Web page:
Introduction to heart palpitations

A person is said to be having heart palpitations when they have a sudden awareness of their heart beating in their chest. The feeling is sometimes described as ‘pounding’ of ‘fluttering’ and there are many different things that can cause them. Some of these causes can be very minor, but there are also very serious and dangerous reasons for experiencing heart palpitations. This page will summarise some of the causes of palpitations, what a doctor may like to test for and will also deal briefly with the prevention of palpitations.

What are heart palpitations?

A heart palpitation (often just called a palpitation) is the sudden sensation that you can feel your heart beating in your chest. There are lots of different types of palpitations and people have lots of different descriptions for how it feels. Some common descriptions include that their heart is ‘pounding’, ‘fluttering’, ‘flopping’, ‘skipping’, ‘jumping’ or ‘thumping’.

What does a heart palpitation involve?

The reason that people suddenly notice their heart is usually because of a sudden change in how fast or how hard it is beating. Sometimes a palpitation can be caused by a change in the rhythm of a heart beat, going from the regular thump to a different, less predictable pattern. People can also notice their heart beat just because there is very little else in the room to hear, such as at night when they are going to sleep.

What causes heart palpitation?

Causes outside the heart
There are lots of different causes for heart palpitations. While some of these are due to the heart itself, there are lots of reasons outside the heart that can also lead to heart palpitations. These include:

There are also many different drugs that can cause heart palpitations. These include:

  • Alcohol
  • Some anti-depressants
  • Tobacco
  • Coffee/tea/other caffeinated drinks
  • Decongestants
  • Salbutamol (Ventolin)

Some illicit drugs such as cocaine and ecstasy can also cause heart palpitations. Emotional factors can also cause palpitations. If someone is particularly anxious or worried about something then they can occasionally feel their heart beating as it begins to increase in rate. Sometimes, someone can get so worried about their heart that they can begin to get stressed and make their palpitations worse. Some psychiatric conditions are also associated with heart palpitations, the most common are panic disorder and depression.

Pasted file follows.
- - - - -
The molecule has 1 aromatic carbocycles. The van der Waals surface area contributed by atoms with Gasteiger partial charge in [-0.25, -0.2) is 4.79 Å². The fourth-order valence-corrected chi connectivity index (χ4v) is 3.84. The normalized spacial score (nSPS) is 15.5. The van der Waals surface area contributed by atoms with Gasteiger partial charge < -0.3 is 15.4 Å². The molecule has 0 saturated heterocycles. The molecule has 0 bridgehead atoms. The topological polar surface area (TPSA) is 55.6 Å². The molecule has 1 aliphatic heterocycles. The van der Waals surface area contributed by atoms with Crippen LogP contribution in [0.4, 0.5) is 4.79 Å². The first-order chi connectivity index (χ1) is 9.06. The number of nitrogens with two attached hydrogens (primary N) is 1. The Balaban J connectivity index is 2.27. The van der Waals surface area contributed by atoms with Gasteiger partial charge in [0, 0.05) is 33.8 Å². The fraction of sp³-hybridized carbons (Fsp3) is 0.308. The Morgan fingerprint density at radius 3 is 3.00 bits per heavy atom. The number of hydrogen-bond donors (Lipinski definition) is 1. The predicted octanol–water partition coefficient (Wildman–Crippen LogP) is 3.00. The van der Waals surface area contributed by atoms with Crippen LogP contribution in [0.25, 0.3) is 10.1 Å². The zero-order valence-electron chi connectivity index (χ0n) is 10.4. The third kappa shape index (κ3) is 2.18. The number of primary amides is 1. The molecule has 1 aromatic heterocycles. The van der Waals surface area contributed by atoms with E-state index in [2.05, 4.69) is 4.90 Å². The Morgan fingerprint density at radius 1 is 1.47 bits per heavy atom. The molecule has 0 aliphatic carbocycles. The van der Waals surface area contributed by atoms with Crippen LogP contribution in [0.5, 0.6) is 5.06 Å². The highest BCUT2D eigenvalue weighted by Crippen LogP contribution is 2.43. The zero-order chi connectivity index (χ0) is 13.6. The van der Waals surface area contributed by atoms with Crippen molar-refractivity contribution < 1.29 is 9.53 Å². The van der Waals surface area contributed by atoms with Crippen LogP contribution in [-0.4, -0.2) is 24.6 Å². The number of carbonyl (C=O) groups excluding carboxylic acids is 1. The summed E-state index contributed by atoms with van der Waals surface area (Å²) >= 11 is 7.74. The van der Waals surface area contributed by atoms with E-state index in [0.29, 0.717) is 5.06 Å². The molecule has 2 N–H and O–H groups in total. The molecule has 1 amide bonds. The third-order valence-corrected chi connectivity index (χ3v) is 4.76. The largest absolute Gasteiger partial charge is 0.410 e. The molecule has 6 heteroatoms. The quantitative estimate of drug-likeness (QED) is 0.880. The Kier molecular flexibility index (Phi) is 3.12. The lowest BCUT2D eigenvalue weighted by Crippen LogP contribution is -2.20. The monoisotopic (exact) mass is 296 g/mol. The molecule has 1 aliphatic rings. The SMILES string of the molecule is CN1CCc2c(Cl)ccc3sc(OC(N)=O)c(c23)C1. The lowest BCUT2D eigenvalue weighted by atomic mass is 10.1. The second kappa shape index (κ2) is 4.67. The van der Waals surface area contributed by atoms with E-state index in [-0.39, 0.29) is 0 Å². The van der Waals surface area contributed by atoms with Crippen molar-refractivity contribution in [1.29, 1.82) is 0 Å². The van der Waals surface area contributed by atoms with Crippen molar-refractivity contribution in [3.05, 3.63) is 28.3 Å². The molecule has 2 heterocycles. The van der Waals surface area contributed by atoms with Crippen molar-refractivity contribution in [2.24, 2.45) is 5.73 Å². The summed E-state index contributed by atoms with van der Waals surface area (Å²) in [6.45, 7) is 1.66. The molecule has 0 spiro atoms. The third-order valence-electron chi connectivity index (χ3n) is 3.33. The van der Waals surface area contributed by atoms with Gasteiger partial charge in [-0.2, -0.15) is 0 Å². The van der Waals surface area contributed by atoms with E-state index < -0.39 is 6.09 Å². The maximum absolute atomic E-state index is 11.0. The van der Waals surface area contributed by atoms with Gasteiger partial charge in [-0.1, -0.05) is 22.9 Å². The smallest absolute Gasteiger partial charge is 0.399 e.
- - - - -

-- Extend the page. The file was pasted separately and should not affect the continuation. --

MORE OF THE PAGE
Causes of palpitations from within the heart

Some of the causes within the heart that can lead to palpitations include:

  • A normal but fast heart rate, due to:
    • Stress
    • Fever
    • Exercise
  • A condition known as paroxysmal supraventricular tachycardia (PSVT)
  • Atrial fibrillation (AF)

Less commonly, it is possible that a heart attack or unstable angina can alter the rhythm of the heart and cause palpitations. This is almost always associated with severe pain in the chest. It is also possible that heart palpitations are due to an enlargement of one of the heart’s chambers, or problems with one of the heart’s valves.

When to see a doctor

PalpitationsIn general, it is always wise to go and see your local general practitioner if the heart palpitations are worrying you. Even the conditions that are not related to the heart can often be investigated by your GP. If you know the reason for the palpitations however, such as having done some exercise, drunk a lot of coffee or just hearing your normal heart as you go to sleep then medical advice is usually not necessary. Some things that should encourage you to go and see your doctor more quickly include:

  • A feeling of an irregular rhythm during the palpitation
  • Symptoms accompanying the palpitation including:
    • Loss of consciousness
    • Light-headedness
    • Dizziness
    • Shortness of breath
  • Pain in the chest during an attack


Tests and examinations

Your doctor may want to examine your heart, lungs and thyroid as part of their check up for palpitations. They will want to take your pulse as well as blood pressure, but it should be noted that unless you are having the palpitations while you are in seeing them then they may not find anything. After this, there are several investigations that they may want to run including:

  • Blood tests to check the thyroid, electrolytes and many other things
  • A chest x-ray to look at the heart
  • An ECG (electrocardiogram)
  • An ambulatory 24-hour ECG: a portable machine is worn around the waist with numerous electrodes that record your heart’s activity for a day and records it, hopefully picking up any abnormalities
  • An exercise stress test that can assess how your heart copes with the stress of exercise
  • Echocardiography to get a clear picture of your heart

How to prevent heart palpitations

Preventing palpitations will depend on what has been causing them in the first place. It may involve simply cutting down the amount of coffee that you drink, smoking less, or altering a medication that you are on. It could also involve treating an over-active thyroid or anaemia. If the palpitations are brought about by anxiety then your doctor might recommend starting an anti-anxiety medication or some counselling such as cognitive behavioural therapy. There are many different ways that palpitations can be dealt with, but because there are so many possible causes it is important that you speak to your doctor and discuss any possible causes and/or treatments.


  1. Lee TH. Chest Discomfort and Palpitations. Harrison’s Internal Medicine [online]. Access Medicine. [cited 20 August 2006]. Available from URL:
  2. Longmore M, Wilkinson I, Rajagopalan S. Oxford Handbook of Clinical Medicine (sixth edition). New York: Oxford University Press; 2004.
  3. Murtagh J. General Practice (third edition). North Ryde: McGraw-Hill Australia; 2003.

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